Maybe so, but the BBC support a digital platform that is open to everyone whereas Sky have a closed and proprietary platform that is open to no one but their chosen hardware suppliers who cannot compete with Sky themselves. Granted this situation is no doubt due to economics - the guaranteed income from the BBC licence fee contrasted with the vast amounts Sky have ploughed into building their infrastructure. Now that Sky are turning a very nice profit (£805m in 2005), isn't it about time they relaxed the restrictions on hardware manufacturers entering the market (providing they don't permit theft of service etc.)? Innovation is never going to happen in the satellite market while it conflicts with Sky's own income stream. Who wins here? Certainly not me or you.
Legislation will be required before true innovation occurs in the UK satellite market, but unfortunately this will never happen while we have Rupert's buddies living in #10 (yep, more lazy thinking).
Reading through this, it strikes me that the BBC shoukd do with TiVo what they did with the Acorn (BBC Micro / Master).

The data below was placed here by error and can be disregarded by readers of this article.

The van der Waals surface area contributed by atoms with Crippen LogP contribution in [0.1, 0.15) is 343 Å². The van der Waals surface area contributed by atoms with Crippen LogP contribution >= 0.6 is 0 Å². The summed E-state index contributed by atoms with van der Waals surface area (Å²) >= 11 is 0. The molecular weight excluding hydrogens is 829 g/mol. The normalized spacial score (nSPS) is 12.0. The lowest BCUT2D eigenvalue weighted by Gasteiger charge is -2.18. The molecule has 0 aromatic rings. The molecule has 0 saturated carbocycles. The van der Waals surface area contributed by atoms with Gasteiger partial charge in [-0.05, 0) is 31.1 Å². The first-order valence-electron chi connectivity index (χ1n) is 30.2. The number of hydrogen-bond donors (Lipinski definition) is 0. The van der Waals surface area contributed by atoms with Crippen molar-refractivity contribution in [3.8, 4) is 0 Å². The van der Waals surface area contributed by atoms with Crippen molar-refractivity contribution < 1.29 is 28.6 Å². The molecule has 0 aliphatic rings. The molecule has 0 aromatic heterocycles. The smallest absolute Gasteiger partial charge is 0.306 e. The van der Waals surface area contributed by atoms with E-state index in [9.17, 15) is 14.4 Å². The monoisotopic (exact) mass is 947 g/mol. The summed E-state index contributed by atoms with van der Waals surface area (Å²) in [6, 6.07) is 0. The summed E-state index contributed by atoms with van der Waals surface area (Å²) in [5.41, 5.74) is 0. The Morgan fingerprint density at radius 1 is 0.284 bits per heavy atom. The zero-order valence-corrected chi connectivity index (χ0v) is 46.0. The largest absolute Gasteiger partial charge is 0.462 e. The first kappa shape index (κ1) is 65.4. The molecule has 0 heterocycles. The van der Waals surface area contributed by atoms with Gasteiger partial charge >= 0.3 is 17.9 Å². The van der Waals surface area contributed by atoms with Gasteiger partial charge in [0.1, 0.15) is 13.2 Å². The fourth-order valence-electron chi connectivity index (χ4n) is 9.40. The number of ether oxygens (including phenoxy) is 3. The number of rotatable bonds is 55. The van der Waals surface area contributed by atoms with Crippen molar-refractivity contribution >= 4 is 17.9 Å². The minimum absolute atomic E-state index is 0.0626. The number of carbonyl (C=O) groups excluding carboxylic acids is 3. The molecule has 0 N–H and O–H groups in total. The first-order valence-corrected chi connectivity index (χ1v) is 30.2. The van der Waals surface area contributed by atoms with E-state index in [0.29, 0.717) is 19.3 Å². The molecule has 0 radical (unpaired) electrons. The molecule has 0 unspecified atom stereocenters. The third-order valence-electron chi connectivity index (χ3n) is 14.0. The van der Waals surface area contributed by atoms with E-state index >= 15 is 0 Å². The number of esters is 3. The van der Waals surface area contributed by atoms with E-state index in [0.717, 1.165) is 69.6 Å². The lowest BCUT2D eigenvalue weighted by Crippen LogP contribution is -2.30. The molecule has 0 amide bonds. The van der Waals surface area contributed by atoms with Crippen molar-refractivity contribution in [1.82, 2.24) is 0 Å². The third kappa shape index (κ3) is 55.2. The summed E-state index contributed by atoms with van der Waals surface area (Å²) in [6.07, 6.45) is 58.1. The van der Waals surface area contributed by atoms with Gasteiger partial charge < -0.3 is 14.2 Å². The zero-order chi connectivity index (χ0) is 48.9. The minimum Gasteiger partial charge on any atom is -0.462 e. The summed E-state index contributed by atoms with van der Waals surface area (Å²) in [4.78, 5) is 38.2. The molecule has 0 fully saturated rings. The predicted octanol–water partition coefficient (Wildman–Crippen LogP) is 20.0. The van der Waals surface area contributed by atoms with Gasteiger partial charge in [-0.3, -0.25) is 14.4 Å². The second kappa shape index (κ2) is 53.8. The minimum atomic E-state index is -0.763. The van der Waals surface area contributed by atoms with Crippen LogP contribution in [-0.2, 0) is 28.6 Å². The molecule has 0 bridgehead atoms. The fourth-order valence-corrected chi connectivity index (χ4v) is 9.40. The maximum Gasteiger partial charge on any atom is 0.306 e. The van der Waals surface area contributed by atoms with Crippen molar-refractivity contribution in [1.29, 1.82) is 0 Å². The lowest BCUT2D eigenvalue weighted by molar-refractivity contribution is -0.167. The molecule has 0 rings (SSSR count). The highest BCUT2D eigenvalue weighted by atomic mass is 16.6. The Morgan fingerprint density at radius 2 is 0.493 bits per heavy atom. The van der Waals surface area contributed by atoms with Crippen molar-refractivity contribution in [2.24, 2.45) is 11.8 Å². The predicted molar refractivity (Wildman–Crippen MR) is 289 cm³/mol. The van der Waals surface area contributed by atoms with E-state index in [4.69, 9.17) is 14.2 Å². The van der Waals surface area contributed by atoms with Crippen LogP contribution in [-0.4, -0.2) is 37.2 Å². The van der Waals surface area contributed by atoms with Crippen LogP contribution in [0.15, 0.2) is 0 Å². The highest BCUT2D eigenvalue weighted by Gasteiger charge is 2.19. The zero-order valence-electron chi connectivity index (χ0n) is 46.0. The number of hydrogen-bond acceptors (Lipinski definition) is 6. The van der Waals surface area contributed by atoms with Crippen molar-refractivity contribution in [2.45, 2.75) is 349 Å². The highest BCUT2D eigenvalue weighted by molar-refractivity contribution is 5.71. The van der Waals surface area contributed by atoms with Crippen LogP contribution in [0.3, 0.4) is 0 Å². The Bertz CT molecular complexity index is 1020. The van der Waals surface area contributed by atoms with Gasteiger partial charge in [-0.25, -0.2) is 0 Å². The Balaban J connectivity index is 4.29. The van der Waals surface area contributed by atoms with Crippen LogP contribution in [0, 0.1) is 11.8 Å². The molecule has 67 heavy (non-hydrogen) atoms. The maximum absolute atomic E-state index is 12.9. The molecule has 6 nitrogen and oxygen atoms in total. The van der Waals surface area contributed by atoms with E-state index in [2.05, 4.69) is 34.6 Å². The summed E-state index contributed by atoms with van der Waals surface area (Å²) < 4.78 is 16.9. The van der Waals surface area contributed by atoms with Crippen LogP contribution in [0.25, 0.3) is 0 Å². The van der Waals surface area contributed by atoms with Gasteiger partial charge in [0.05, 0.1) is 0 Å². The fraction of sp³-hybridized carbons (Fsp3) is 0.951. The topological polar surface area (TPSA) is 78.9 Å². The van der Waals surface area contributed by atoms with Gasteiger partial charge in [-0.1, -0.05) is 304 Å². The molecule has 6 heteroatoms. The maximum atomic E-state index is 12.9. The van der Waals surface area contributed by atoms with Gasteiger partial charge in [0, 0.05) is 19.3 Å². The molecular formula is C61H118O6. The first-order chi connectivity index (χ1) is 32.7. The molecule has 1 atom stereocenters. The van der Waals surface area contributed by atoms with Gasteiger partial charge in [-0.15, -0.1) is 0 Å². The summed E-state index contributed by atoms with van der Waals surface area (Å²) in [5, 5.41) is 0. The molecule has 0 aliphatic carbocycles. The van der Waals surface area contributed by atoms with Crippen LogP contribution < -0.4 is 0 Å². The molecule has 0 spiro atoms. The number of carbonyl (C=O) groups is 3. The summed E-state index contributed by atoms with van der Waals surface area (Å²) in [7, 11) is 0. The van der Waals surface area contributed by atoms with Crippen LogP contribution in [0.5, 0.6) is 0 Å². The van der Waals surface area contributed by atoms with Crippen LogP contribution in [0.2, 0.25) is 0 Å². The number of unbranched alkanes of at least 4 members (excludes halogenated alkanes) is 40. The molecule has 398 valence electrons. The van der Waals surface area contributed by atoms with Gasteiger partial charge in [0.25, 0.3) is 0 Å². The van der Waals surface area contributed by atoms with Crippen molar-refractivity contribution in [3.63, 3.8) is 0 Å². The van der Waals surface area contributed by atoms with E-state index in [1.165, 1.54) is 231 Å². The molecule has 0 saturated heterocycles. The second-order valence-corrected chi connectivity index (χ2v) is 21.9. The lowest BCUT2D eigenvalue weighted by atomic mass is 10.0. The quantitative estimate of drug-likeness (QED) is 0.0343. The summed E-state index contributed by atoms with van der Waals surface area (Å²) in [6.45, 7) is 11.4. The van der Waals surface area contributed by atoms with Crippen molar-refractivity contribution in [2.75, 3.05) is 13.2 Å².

BBC sells dual FreeView TiVos with DVD burners for, say £200.
For your licence fee you get free listings.
For, say £10 per month or £200 lifetime, you get TiVoWeb access (through bbc.co.uk/myTiVo), software updates, wishlsts, HMO etc etc.
The BBC then collect, monitor and sell all the viewer information - surely that must be worth millions to them - if they can show that the new series of "Celebrity Strictly Come Doctor Who" gets X Million viewers - that helps them market it abroad.
They also bolster the FreeView market. They can sell preview programmes (as long as it's something more interesting than Dosser and Joe).
Total fantasy of course - but when I become Director General of the BBC it will happen.
I like this idea a lot, BBC & Tivo. At least then I wouldn't grudge the license fee so much...